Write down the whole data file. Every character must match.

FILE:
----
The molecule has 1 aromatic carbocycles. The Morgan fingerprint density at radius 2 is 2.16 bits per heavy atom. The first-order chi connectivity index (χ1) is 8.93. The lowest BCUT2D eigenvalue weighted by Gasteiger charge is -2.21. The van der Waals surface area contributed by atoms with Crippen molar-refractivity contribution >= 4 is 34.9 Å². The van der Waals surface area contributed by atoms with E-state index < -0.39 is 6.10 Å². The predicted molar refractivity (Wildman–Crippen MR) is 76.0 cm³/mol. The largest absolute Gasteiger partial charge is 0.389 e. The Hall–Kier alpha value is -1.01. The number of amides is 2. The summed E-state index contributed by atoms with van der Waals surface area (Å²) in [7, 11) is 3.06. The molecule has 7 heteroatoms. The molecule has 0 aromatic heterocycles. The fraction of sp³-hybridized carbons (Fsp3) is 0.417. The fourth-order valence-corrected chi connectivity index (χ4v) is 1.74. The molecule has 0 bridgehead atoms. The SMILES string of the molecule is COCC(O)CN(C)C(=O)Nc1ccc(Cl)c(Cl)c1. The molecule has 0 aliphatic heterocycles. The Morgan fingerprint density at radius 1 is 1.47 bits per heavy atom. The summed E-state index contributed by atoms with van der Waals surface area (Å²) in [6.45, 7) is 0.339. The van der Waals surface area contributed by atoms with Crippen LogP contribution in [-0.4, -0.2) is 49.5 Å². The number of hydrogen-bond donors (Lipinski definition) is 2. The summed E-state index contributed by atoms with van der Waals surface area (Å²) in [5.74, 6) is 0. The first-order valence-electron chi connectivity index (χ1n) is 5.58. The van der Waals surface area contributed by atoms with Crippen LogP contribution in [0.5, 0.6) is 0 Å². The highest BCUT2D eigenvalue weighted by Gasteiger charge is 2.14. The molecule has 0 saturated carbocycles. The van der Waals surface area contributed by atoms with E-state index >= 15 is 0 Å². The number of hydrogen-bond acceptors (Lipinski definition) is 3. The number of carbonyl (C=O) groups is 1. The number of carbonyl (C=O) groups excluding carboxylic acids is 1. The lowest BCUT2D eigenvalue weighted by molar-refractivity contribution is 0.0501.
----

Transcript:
The molecule has 1 aromatic carbocycles. The Morgan fingerprint density at radius 2 is 2.16 bits per heavy atom. The first-order chi connectivity index (χ1) is 8.93. The lowest BCUT2D eigenvalue weighted by Gasteiger charge is -2.21. The van der Waals surface area contributed by atoms with Crippen molar-refractivity contribution >= 4 is 34.9 Å². The van der Waals surface area contributed by atoms with E-state index < -0.39 is 6.10 Å². The predicted molar refractivity (Wildman–Crippen MR) is 76.0 cm³/mol. The largest absolute Gasteiger partial charge is 0.389 e. The Hall–Kier alpha value is -1.01. The number of amides is 2. The summed E-state index contributed by atoms with van der Waals surface area (Å²) in [7, 11) is 3.06. The molecule has 7 heteroatoms. The molecule has 0 aromatic heterocycles. The fraction of sp³-hybridized carbons (Fsp3) is 0.417. The fourth-order valence-corrected chi connectivity index (χ4v) is 1.74. The molecule has 0 bridgehead atoms. The SMILES string of the molecule is COCC(O)CN(C)C(=O)Nc1ccc(Cl)c(Cl)c1. The molecule has 0 aliphatic heterocycles. The Morgan fingerprint density at radius 1 is 1.47 bits per heavy atom. The summed E-state index contributed by atoms with van der Waals surface area (Å²) in [6.45, 7) is 0.339. The van der Waals surface area contributed by atoms with Crippen LogP contribution in [-0.4, -0.2) is 49.5 Å². The number of hydrogen-bond donors (Lipinski definition) is 2. The summed E-state index contributed by atoms with van der Waals surface area (Å²) in [5.74, 6) is 0. The first-order valence-electron chi connectivity index (χ1n) is 5.58. The van der Waals surface area contributed by atoms with Crippen LogP contribution in [0.5, 0.6) is 0 Å². The highest BCUT2D eigenvalue weighted by Gasteiger charge is 2.14. The molecule has 0 saturated carbocycles. The van der Waals surface area contributed by atoms with E-state index >= 15 is 0 Å². The number of hydrogen-bond acceptors (Lipinski definition) is 3. The number of carbonyl (C=O) groups is 1. The number of carbonyl (C=O) groups excluding carboxylic acids is 1. The lowest BCUT2D eigenvalue weighted by molar-refractivity contribution is 0.0501.